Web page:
For many years, I was one of the lucky few that rarely suffered from cold feet. With the right combination of moisture-managing liners and insulating wool socks, I was able to hunt in below-zero conditions wearing either uninsulated or lightly insulated boots. Yeah, sometimes my toes got cold, but I was young enough, or maybe dumb enough, to tolerate it. Then I got older. Each hunting season, I notice my ability to tolerate cold temperatures diminishes. I'm still able to hunt most of the fall with midseason boots, but in extreme cold I now lace up insulated boots that are a little more substantial to keep my feet protected. Most recently, the cold-weather hunting boots I've been reaching for are the Meindl Kibo GTX Hunters, which keep my feet warm during late-season hunts.
I've worn Meindl Boots for close to two decades, and have always been impressed with the durability, comfort and performance. So, when I need an insulated pair of hunting boots to wear on a trip to Tajikistan for mid-Asian ibex, naturally I reached out to the experts and Meindl USA. For an extreme mountain hunt in the middle of winter, they recommended their Kibo GTX Hunter 600 insulated boots, which are purpose-built for just such an adventure.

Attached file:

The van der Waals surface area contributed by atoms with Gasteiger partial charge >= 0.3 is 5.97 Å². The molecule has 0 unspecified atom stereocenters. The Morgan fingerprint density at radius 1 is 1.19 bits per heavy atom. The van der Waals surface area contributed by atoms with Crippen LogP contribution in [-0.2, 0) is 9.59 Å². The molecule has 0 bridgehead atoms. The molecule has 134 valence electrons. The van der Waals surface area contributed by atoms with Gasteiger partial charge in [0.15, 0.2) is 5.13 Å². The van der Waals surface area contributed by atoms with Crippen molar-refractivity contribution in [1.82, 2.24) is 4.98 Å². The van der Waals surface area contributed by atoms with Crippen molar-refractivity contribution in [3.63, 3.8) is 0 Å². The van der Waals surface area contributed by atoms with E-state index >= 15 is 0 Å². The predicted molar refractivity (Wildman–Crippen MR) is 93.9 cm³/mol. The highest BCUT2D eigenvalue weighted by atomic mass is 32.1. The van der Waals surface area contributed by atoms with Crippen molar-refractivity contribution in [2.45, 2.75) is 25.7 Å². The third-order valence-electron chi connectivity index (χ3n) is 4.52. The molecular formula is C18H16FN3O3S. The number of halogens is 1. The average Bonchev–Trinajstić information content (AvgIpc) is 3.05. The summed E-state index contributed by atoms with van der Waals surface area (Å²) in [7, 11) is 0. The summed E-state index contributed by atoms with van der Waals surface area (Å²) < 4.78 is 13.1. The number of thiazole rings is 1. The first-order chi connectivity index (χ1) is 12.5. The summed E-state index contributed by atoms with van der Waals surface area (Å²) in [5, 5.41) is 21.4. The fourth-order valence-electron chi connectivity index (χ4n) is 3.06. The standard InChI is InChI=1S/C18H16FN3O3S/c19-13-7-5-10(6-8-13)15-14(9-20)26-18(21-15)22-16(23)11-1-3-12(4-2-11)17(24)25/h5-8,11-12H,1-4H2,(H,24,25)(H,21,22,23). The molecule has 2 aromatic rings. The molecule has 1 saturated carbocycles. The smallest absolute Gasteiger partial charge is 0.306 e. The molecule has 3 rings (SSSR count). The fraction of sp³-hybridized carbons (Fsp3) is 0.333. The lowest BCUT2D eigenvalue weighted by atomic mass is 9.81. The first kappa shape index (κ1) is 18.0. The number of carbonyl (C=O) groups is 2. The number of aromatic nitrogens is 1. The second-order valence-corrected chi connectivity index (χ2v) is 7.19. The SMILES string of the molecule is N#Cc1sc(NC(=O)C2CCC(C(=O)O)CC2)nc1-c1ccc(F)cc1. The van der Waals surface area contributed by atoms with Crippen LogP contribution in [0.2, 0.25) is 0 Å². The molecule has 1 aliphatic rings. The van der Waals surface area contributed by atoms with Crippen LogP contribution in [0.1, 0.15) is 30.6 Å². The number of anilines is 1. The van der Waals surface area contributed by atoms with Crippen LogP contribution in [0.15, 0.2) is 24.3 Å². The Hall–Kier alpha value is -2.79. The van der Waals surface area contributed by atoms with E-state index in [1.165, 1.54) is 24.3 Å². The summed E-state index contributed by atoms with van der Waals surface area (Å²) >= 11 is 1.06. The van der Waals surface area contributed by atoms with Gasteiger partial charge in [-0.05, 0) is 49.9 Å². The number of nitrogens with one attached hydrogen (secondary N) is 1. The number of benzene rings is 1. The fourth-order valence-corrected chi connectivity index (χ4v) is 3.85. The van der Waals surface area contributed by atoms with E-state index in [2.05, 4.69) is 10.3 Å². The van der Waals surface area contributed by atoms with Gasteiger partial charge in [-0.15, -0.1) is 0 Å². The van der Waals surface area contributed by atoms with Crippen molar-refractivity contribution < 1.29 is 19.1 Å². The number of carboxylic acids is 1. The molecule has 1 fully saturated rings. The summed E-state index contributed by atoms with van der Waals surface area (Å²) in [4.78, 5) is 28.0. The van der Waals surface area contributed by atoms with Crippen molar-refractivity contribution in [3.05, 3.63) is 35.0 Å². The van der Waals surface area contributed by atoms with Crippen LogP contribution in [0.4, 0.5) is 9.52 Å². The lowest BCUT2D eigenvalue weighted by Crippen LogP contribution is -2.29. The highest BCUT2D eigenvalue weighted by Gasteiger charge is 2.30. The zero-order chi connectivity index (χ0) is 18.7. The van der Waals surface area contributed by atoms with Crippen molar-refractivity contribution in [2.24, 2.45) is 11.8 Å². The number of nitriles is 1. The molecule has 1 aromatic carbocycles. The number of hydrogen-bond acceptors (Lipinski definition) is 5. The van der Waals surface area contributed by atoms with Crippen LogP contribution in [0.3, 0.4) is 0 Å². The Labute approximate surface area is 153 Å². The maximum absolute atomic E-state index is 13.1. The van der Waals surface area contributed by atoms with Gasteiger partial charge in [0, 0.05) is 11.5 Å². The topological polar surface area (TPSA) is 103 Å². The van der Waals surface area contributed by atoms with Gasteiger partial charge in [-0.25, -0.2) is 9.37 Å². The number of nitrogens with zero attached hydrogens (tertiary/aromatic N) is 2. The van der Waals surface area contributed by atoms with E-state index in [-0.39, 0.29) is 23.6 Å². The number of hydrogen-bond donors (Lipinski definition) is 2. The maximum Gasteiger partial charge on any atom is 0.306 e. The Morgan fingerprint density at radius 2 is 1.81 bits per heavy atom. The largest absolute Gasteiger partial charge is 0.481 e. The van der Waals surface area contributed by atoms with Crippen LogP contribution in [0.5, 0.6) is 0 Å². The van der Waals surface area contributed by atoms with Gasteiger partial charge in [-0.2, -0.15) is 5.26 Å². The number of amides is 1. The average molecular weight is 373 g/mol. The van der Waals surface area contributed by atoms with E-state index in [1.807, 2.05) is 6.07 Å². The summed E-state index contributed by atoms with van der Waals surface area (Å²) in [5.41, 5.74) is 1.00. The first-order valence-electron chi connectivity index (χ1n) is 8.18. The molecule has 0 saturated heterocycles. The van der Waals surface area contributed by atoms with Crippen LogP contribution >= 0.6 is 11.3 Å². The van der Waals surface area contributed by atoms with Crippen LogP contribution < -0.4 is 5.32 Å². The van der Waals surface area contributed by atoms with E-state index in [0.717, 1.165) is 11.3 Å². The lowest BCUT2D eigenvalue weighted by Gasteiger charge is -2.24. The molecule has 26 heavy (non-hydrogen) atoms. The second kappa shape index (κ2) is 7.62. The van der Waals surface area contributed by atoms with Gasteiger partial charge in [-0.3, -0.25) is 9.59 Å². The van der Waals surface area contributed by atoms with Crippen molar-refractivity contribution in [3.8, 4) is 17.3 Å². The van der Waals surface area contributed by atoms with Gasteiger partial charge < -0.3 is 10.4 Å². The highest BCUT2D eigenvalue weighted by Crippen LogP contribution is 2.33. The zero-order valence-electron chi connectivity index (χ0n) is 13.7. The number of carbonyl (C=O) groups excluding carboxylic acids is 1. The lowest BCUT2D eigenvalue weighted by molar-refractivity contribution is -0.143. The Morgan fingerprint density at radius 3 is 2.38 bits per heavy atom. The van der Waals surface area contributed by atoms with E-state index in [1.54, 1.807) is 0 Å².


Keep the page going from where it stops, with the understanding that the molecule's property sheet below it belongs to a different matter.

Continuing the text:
At the heart of the Kibo's ability to keep feet protected from the cold is a lining made from advanced high-bulk fleece called Gore Air Fibre 600. Any material designed to insulate does so by trapping and holding warm air - think of it like a home insulation's R-value. The higher the R-value, the greater the ability to insulate by trapping more warm air as a protective layer against the cold. Gore Air Fibre is a mass of hollow, synthetic fibers that trap more of that air than other comparable insulations, but does so with up to 15% less weight.
Read the full article on Petersen's Hunting
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